When Collingwood footballer Jeremy Howe launches into the clouds to take a “speccy” over an AFL opponent, or Serena Williams returns a lightning-quick tennis serve – most of us marvel at their skill and speed.
Considering what the human brain overcomes to make it happen, these feats are nothing short of miraculous.
When we watch a moving object, such as a fly, we experience it in the present. But delays inherent in neuronal transmission mean the brain needs time to process what we see.
Our awareness of visual events lags behind their occurrence. If it ended there, most of us would find it almost impossible to swat that fly or catch a moving ball.
Somehow, however, we are unaware of this delay and can interact with even rapidly moving objects – in the case of AFL footballers and elite tennis players, extremely efficiently.
University of Melbourne-led research has investigated this phenomenon and found that the delay with which people make eye movements to a target actually predicts where they perceive the target.
Lead researcher and Melbourne School of Psychological Science Senior Research Fellow Dr Hinze Hogendoorn says the brain then works out what that target will do next.
“The cool thing about that is that the brain apparently ‘knows’ how long the eye movement is going to take, uses that to calculate in which direction to send the eye movement, and also uses that same signal to tell awareness where the object is in the first place,” Dr Hogendoorn explains.
“So, it’s a reversal of the intuitive notion that we make eye movements to the place where we see the target. Instead, the eye movement that we are going to make determines where we see the target to which we are making the eye movement.
“When objects such as flies move unpredictably and we still extrapolate their locations, we end up seeing them in places where they never were.”
Published in the Journal of Neuroscience, the research looks at transmission delays in the nervous system that pose challenges for pinpointing moving objects due to the brain’s reliance on outdated information to determine their position.
“Acting effectively in the present requires that the brain compensates not only for the time lost in the transmission and processing of sensory information, but also for the expected time that will be spent preparing and executing motor programs,” the paper said.
“Failure to account for these delays will result in the mis-localisation and mistargeting of moving objects.”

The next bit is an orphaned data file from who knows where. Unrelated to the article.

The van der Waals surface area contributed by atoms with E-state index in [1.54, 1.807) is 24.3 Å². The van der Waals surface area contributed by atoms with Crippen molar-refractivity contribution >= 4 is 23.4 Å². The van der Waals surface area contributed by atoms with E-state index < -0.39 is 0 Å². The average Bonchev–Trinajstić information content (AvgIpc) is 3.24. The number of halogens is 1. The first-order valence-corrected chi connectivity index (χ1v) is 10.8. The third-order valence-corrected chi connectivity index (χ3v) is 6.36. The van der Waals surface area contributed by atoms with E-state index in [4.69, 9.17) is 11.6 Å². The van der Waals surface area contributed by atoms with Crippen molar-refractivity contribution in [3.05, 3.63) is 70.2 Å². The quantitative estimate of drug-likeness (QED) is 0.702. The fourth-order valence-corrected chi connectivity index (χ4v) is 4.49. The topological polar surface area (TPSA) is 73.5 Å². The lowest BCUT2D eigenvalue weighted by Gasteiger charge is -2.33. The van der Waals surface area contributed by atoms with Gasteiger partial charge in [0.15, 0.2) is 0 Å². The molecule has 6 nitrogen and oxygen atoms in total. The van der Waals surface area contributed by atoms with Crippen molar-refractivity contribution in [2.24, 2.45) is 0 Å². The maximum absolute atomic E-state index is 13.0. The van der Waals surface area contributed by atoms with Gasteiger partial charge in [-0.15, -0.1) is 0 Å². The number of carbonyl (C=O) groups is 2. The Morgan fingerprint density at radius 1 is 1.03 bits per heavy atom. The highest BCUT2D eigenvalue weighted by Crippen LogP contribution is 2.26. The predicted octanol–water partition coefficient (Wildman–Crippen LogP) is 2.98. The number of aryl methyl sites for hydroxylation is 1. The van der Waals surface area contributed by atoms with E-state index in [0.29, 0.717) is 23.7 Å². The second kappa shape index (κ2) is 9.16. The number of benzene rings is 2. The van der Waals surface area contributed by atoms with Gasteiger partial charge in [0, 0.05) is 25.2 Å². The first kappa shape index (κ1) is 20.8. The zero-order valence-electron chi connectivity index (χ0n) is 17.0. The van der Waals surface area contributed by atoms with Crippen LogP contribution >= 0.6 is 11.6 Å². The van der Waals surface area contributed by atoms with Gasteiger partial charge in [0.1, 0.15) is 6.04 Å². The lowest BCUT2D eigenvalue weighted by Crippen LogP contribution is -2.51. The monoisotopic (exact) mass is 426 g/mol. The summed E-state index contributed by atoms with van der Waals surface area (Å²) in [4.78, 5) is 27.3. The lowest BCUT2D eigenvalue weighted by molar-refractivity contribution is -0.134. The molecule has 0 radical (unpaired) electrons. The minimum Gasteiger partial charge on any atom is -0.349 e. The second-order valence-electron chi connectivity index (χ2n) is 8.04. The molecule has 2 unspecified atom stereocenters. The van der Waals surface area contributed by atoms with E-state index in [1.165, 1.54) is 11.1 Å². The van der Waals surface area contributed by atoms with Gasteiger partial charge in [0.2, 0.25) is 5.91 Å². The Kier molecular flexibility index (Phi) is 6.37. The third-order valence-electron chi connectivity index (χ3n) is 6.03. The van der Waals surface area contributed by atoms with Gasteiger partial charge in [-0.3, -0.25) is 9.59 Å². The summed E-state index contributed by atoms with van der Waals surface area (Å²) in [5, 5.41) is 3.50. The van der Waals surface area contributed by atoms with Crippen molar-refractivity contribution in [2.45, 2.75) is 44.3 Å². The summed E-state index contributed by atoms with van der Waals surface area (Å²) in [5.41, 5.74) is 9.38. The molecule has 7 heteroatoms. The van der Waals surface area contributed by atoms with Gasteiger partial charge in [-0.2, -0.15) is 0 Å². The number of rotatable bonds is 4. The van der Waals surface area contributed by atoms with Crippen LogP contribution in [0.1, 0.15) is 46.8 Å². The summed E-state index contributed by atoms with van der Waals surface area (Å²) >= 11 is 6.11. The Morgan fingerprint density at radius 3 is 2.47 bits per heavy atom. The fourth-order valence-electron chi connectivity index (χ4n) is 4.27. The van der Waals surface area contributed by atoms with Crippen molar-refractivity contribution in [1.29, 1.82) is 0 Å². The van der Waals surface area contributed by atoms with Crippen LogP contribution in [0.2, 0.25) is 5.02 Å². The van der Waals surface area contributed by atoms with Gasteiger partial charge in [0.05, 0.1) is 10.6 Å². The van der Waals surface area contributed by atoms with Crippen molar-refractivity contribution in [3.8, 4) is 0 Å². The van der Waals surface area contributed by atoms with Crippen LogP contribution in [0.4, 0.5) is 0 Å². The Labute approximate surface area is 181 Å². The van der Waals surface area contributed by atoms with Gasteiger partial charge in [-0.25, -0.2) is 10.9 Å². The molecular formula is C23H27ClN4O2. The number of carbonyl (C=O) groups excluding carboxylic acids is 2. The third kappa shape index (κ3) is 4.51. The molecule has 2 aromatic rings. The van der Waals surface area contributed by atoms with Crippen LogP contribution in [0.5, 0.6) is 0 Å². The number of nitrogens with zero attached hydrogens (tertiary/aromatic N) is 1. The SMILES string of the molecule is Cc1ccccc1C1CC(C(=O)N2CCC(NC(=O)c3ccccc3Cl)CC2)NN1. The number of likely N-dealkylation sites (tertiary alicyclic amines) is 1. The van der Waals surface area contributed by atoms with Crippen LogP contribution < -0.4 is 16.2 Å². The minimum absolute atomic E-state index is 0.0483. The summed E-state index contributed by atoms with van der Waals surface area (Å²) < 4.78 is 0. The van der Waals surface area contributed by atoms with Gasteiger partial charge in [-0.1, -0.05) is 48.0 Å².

People involved in the study had to indicate the perceived position of a moving ring-shaped target with a computer mouse. Black and white segments continued moving but changed gradually to uniform dark grey.
The observers were asked to start moving the mouse as soon as the target was fully grey.
Researchers found that the visual system uses the spatial and temporal characteristics of an upcoming rapid-eye movement to localise visual objects for action and perception.
“This counterintuitive finding is important because it not only shows that motion extrapolation mechanisms work to reduce the behavioural impact of neural transmission delays in the human brain, but also that these mechanisms are closely matched in the perceptual and oculomotor systems – these are interconnected regions throughout the central nervous system that interact to control various eye movements,” says Dr Hogendoorn.
“One explanation is that the brain overcomes its own delays through prediction. By using what it knows about how objects move in the world, the brain can work ahead to compensate for known delays, essentially predicting the present.”
So, in visual motion, he says, the future position of a moving object can be extrapolated based on previous samples and the team have recently demonstrated that these neural mechanisms do indeed reduce the lag with which the brain represents the position of a moving object.
“A rapidly moving ball, which you would miss if the brain did not compensate for processing delays, can be caught because its future location can be extrapolated given enough information about its past trajectory.
“Accurately catching the moving ball further requires that the brain compensates, not only for the delays inherent in the processing of the incoming visual information, but also for the additional delays incurred by the planning and execution of the hand and arm movement.
“Effectively functioning in the present requires a predictive mechanism that accurately works out the time lost in transmission and processing of that sensory information.
“As well as the expected time that will be lost in preparing for the next motor program, transmitting the associated motor commands, and actually moving the corresponding effectors - all of that can take up to around half a second.
“In that time, a fast cricket or tennis ball will have moved more than ten metres. That a person can hit it or catch it - that is pretty amazing.”
Dr Hogendoorn says the findings align with and extend previous research, by showing that motion extrapolation mechanisms are linked to smooth and rapid eye movements.
As for elite sportspeople, he says, they may have an inherent ability to process all this information faster and more accurately than others or develop it through practice. Or maybe both.
Legendary Australian cricketer Don Bradman honed his already considerable batting skills by throwing a golf ball against a wall and then hitting it with a cricket stump.
“The fact that people are able to do that means that they are very good at extrapolating and predicting where things will be and when,” Dr Hogendoorn explains.
“As an entire system from perception to action, you need to know how long the delay will be along the way.”
So, even though you may not be a world-class athlete, you can still marvel at the sheer computing power of your own brain, the next time you’re trying to catch a ball.
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